Three thoughts on the Utah Jazz’s 111-106 win over the Atlanta Hawks from Salt Lake Tribune Jazz beat writer Andy Larsen.

1. Jazz get all the way to the rim for 4Q win

What are the best shots in basketball? As much as the analytic revolution has changed the game, dunks and layups are still the best shots you can get in the game. Tonight, the Jazz discovered — later than you’d hope they would have, but still — that they could get to the rim against the Atlanta Hawks at will, and once they flipped that switch, they scored enough to win the game.

Two of the critical layups came as the Hawks went small, putting notoriously poor defender Jabari Parker at center. Then, the Jazz just attacked.

Not everything came with Parker at center, though, and it was those moves that were most impressive. Donovan Mitchell was able to get all the way to the rim, being aggressive to get all the way down low to get easier looks.

We have a story coming out tomorrow about Mitchell’s desire to get all the way to the rim, and how he’s changing his game to try to accomplish that. I’m not sure the article could have come at a better time — and I can tell you that it doesn’t always work like that.

And then, of course, getting inside can open up 3-point looks. While this one by Royce O’Neale didn’t go down, it did lead immediately to a ferocious Rudy Gobert putback.

Overall, the Jazz took 43% of their shots at the rim tonight, their second-highest mark of the season. Again, a lot of that can probably be chalked up to playing a 28th-ranked Hawks defense! But their willingness to take advantage of it late won them the game, especially as the 3-ball wasn’t reliably falling.

2. Royce O’Neale and Rudy Gobert with defensive plays

Gobert had a tremendous impact in tonight’s game, forcing the Hawks into shooting only 14-29 at the rim. At first, I thought this was a poor play by DeAndre Hunter, but after watching the replay, he certainly had a step on Bojan Bogdanovic. But Rudy Gobert just rotated from the 3-point line to get the block, it’s an incredible play.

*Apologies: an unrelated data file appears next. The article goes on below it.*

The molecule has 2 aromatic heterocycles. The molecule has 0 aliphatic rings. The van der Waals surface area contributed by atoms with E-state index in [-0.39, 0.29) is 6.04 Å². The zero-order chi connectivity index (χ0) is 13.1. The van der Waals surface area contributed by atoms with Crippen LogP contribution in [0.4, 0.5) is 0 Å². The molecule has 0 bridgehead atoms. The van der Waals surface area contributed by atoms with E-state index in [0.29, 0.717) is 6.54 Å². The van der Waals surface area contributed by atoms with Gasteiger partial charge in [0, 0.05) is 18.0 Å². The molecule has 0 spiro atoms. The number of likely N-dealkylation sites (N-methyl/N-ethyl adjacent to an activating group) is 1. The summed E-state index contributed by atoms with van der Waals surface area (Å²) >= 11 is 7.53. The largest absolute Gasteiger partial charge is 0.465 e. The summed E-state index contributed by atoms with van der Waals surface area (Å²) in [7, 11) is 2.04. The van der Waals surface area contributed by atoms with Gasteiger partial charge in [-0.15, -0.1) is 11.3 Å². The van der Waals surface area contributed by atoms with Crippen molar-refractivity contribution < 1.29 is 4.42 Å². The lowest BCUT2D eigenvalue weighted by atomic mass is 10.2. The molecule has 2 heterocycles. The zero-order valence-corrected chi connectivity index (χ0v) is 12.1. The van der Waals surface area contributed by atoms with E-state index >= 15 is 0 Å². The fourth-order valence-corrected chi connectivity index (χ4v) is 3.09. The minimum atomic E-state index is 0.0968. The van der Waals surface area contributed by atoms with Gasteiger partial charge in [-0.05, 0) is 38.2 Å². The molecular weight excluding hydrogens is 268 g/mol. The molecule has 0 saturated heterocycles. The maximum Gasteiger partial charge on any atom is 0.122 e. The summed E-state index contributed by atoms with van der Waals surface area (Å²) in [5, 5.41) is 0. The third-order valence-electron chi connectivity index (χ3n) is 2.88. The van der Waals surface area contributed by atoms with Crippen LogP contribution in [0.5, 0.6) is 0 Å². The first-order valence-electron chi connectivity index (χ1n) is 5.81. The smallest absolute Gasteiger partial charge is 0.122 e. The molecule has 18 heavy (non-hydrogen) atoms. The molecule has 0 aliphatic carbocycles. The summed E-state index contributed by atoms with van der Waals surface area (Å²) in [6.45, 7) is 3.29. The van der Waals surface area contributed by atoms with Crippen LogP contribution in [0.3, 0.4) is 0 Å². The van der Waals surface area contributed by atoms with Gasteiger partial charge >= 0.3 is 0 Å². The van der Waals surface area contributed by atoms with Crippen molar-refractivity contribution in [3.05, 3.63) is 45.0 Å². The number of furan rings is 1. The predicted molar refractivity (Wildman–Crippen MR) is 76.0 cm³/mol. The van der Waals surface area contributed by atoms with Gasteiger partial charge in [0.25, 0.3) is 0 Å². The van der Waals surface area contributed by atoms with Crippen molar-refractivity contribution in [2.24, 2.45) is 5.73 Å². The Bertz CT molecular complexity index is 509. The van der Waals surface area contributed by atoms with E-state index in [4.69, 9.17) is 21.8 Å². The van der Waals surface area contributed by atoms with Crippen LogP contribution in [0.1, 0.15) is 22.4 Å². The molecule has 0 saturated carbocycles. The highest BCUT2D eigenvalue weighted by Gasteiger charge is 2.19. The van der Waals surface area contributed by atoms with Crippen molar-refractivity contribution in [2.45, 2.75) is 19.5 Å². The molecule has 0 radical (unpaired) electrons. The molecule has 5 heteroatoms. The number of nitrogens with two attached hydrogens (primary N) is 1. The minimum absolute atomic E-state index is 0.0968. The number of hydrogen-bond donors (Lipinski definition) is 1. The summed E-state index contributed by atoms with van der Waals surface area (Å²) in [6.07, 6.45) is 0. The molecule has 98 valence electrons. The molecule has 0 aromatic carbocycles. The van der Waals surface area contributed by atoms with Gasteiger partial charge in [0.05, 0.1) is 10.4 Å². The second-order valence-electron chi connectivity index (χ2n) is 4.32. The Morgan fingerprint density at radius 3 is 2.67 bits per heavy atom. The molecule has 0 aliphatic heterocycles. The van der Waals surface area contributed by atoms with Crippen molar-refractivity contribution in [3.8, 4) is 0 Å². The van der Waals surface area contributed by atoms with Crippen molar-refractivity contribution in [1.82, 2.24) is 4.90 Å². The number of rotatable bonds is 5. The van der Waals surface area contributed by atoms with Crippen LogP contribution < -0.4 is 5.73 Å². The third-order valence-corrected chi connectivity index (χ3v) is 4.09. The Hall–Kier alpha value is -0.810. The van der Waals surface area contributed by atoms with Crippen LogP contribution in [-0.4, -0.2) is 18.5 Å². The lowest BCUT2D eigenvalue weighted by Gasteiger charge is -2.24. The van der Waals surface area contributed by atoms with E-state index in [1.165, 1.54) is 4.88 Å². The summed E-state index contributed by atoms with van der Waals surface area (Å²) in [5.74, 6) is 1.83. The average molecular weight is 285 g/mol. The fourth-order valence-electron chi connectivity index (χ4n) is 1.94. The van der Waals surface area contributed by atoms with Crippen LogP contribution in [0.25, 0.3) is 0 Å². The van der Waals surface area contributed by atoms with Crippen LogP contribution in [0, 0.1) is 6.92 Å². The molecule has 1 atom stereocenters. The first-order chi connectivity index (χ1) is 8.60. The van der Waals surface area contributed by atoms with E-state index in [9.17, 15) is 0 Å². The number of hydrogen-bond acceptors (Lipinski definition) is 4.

But the game was largely done at that point, thanks to earlier defensive plays from Gobert and great recovery work from Royce O’Neale. Here’s the two of them working together, with O’Neale recovering, sliding his feet, passing Trae Young to Gobert, and then recovering for the tipaway block.

This play by O’Neale was even better: stopping a two-on-one fast break with a well-timed poke.

Just awesome stuff. Of course, schemes are important, and the Jazz did good work funneling Young into Gobert all night, especially in the second half. But it also helps so much when your best defensive players turn two points into zero.

3. Still communication problems

I’ve covered the bench’s problems plenty, in fact, I have talked about them in the last five Triple Teams. They are still a problem: they were -11 in the 11 minutes Gobert sat, but losing a point a minute is now officially par for the course, and you guys will probably get bored of me talking about the same thing all the time.

So I’ll change topics to point out that the Jazz’s defense is still having surprising lacks of communication. And while many of those problems are happening with bench players involved, not all of them are.

Here’s one where Jeff Green and Joe Ingles can’t seem to figure out who has Young... which leads Green to just kind of linger in the paint as Hunter gets open for three. You can see the exasperation in Ingles’ expression.

But here, Gobert and Bogdanovic can’t figure out who has Young and who has Reddish, either.

I understand why everyone is so worried about Young: he is their biggest scoring threat, to be sure. But the game plan is not to leave their shooters open just to cover him, because he’s far too good of a passer for that.

And there were even times where it seemed like they forgot about Young, including on this critical fourth-quarter possession:

The Jazz got very, very lucky there.

I think most of the focus has been on the Jazz’s offensive struggles so far this season, which is reasonable. The bench is also easy to focus on. But the defense hasn’t been quite there either, and these problems of communication keep popping up more than you’d expect. Until they fix them, they won’t be an elite defense, even with Gobert and O’Neale’s heroics.